Sustainability, a Seventh Generation Philosophy

This week we posted a link to our 2010 Effectiveness Report. It is good to look back at the outcomes established for the year and see progress. In our services, progress means that many people on the reservations we serve had opportunities to improve their lives in substantial ways. National Relief Charities’ vision is “strong, self sufficient American Indian communities.” Each year when I review our progress toward this vision, I look closely for evidence that our programs resulted in long- term, sustainable solutions for the people who participated. We are interested in alleviating the serious and immediate needs that exist in many isolated reservation communities. But our vision requires that our programs also focus on sustainable results.

“Sustainability” has become a bit of a “buzz word” and can be defined many ways. While its definition varies by sector, it is commonly understood that sustainability refers to the capacity for continuance into the future. The United Nations describes sustainable development as:

Development that meets the needs of the present without compromising the
ability of future generations to meet their own needs.


Iroquois Woman, 1664 (Public Domain)

The concept of sustainability has been increasingly brought into focus as we have become convinced that all systems on are earth are inter-related and that many of today’s problems were the solutions of yesterday. Sustainability is, however, a very old concept. Most American Indian cultures understood the importance of sustainability and sustainable development, living in harmony with all things.

Many people are familiar with the Seventh Generation philosophy commonly credited to the Iroquois Confederacy but practiced by many Native nations. The Seventh Generation philosophy mandated that tribal decision makers consider the effects of their actions and decisions for descendents seven generations into the future. There was a clear understanding that everything we do has consequences for something and someone else, reminding us that we are all ultimately connected to creation.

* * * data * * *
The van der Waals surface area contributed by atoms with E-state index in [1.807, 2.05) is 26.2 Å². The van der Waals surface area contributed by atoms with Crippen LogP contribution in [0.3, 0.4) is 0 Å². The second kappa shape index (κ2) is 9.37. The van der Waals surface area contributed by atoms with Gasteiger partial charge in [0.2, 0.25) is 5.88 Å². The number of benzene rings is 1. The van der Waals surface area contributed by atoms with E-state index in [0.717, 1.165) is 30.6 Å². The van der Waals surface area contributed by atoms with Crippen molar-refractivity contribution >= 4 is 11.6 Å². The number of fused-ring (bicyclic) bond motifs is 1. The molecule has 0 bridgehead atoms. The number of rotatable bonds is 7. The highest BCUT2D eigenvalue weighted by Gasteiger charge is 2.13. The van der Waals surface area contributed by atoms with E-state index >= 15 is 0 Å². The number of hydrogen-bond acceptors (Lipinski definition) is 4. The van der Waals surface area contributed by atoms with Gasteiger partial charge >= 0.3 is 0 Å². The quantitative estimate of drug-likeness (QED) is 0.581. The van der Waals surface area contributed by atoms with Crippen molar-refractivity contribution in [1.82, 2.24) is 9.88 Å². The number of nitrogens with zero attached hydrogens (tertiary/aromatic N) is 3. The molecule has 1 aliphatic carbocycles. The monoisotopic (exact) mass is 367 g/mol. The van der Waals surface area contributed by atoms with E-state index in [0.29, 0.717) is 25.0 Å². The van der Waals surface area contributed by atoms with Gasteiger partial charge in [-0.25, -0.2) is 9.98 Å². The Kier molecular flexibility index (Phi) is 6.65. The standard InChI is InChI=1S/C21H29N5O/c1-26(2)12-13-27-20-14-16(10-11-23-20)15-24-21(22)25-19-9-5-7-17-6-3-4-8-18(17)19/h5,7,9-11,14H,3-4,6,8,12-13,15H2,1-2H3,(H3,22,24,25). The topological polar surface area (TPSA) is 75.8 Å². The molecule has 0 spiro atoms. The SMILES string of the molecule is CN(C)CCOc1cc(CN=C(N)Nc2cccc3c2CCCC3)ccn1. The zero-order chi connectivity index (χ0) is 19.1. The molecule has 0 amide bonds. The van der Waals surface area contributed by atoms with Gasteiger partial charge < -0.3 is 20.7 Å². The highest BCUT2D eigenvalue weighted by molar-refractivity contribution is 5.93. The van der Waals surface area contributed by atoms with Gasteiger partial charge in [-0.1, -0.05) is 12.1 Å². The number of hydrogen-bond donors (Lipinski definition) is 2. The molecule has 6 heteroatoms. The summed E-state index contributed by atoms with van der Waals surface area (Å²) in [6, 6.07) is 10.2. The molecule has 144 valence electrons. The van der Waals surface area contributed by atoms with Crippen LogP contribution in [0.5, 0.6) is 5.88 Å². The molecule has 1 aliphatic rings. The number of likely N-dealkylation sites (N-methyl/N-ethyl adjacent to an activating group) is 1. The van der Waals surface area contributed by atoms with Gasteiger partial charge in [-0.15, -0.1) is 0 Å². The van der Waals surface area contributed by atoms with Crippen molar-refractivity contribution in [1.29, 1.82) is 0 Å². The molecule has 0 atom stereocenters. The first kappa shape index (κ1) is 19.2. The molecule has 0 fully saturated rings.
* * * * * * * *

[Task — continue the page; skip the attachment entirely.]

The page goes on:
Most strategies for creating sustainable social systems include improving education, empowerment of women and establishing greater regard for social justice. To be sustainable, programs need to involve the people affected by them in all aspects of planning, should be self-repairing, have local ownership and involve levels of collaboration that ensure continuation. At National Relief Charities we consider collaboration and education are keys to sustainable social solutions to poverty. We focus a fair amount of resource in these two areas. To learn more about our education services, please see our AIEF program site.


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